by Omri Levin

We call Google Now the Siri alter­na­tive; how­ev­er, Google has been toy­ing with voice search for some time. Google could have launched Google Now pri­or to Siri – they’ve been think­ing about it since Cap­tain Kirk talked to an on-board com­put­er on Star Trek.  It begs the ques­tion, why did they wait?  And fur­ther­more, why is Google Now lag­ging behind Siri when it comes to using voice to access apps or change set­tings?

Call me a con­spir­a­cy the­o­rist, but I believe it’s real­ly straight for­ward.  Google’s search adver­tis­ing rev­enue is threat­ened when voice search allows users to bypass a search engine results page (SERP).  In 2011, 96% of Google”s rev­enue came from it’s adver­tis­ing prod­ucts.  Some of the more pop­u­lar adver­tis­ing prod­ucts are desk­top search, dis­play net­work, and mobile search. Of these, mobile is by far the most promis­ing long term prospect for increas­ing ad impres­sions and clicks.  Why?  Because mobile phones are always on, always with us, and incred­i­bly con­ve­nient.  With the intro­duc­tion of tablets and, my per­son­al favorite, the Sam­sung Note II phone/tablet/phablet, we will see mobile ad impres­sions ris­ing sig­nif­i­cant­ly for at least a few more years. Accord­ing to Jeff Haden at, it”s the end of SEM as we know it.  An excerpt on the effect of Siri and sim­i­lar voice search tools:

[Siri] Will make PPC irrel­e­vant. With­out a search engine involved, there is no PPC. If you rely heav­i­ly on PPC cam­paigns to dri­ve traf­fic, your total ad serves could steadi­ly decline.

For exam­ple, search­es for movies on Siri bypass the search engine com­plete­ly and remove the oppor­tu­ni­ty for adver­tis­ers to buy Google Media Ads.  Instead, results are orga­nized by reviews.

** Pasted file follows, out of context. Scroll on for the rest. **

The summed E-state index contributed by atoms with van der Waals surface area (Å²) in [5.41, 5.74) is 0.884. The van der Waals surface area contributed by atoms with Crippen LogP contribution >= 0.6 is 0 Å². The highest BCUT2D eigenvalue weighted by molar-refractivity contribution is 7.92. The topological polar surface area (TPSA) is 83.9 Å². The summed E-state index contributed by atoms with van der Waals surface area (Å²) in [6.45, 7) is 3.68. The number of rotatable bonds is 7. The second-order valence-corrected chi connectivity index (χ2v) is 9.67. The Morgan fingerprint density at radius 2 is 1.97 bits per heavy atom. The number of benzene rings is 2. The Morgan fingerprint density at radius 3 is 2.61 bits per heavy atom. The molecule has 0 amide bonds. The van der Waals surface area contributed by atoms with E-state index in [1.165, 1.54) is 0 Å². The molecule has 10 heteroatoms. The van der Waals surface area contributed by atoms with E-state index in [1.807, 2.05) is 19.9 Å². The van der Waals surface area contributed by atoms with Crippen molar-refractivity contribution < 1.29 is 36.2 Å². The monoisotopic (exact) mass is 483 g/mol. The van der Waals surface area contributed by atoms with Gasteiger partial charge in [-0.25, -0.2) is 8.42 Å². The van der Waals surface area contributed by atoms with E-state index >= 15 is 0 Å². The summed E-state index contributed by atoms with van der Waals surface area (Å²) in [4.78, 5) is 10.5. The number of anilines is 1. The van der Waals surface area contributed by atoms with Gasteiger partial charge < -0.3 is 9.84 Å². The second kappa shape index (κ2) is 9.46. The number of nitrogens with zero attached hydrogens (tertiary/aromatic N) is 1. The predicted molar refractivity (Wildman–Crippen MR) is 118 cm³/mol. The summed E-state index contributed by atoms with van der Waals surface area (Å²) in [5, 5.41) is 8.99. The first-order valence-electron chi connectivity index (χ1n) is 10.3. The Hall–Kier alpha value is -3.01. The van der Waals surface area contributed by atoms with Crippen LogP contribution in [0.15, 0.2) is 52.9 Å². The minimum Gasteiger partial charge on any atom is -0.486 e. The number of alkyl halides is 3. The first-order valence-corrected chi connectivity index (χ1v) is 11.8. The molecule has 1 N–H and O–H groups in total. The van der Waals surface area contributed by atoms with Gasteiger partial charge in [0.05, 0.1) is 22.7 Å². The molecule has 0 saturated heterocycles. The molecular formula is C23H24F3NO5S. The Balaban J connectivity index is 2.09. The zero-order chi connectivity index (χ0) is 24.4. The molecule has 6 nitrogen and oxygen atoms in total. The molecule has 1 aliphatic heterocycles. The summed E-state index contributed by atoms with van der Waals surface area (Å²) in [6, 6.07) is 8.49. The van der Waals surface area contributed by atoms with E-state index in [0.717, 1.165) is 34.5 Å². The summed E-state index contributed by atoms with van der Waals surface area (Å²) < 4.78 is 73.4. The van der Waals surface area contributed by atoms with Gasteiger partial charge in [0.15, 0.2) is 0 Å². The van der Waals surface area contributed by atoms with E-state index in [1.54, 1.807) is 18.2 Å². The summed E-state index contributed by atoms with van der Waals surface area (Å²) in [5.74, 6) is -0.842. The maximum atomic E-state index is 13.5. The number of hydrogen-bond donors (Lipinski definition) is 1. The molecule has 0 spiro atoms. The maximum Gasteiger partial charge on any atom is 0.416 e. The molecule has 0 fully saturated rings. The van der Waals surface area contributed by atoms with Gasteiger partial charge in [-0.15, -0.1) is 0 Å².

The more effi­cient Siri and Google Now get at pre­dict­ing the results we want, the less Google is able to jus­ti­fy charg­ing adver­tis­ers for pro­vid­ing the user with results.  There are sig­nif­i­cant impli­ca­tions here for adver­tis­ers, but we’ll save that for anoth­er post.

Where does that leave Google?

As we can see in their most recent earn­ings state­ment (below), Google’s pur­chase of Motoro­la diver­si­fied their rev­enue stream sig­nif­i­cant­ly.  We can expect Google’s adver­tis­ing rev­enue to be much less than 96%, but still the major­i­ty in 2012.

To stay #1 for the long haul, Google knows it’s going to need to plug any holes that spring up in its boat. For exam­ple, one major sur­prise was Amazon’s choice to use Bing as its default engine despite the fact that it is an Android-based device.  Google has a vest­ed inter­est in Android and Chrome-based devices because they use Google as the default search engine.  If Microsoft or any oth­er manufacturer’s devices pop­u­lar­ize or, in Amazon’s case, choose a dif­fer­ent default engine, Google could lose mobile search mar­ket share to users who don’t care enough to change the default from Bing to Google.

The Bot­tom Line

Google is still eas­i­ly on top when it comes to search and search relat­ed adver­tis­ing rev­enue; how­ev­er, we can expect to see Google con­tin­u­ing to diver­si­fy rev­enue through non-search chan­nels such as the Google Dis­play Net­work as well as increas­ing rev­enue and invest­ing in non-direct adver­tis­ing relat­ed activ­i­ties such as device and OS devel­op­ment.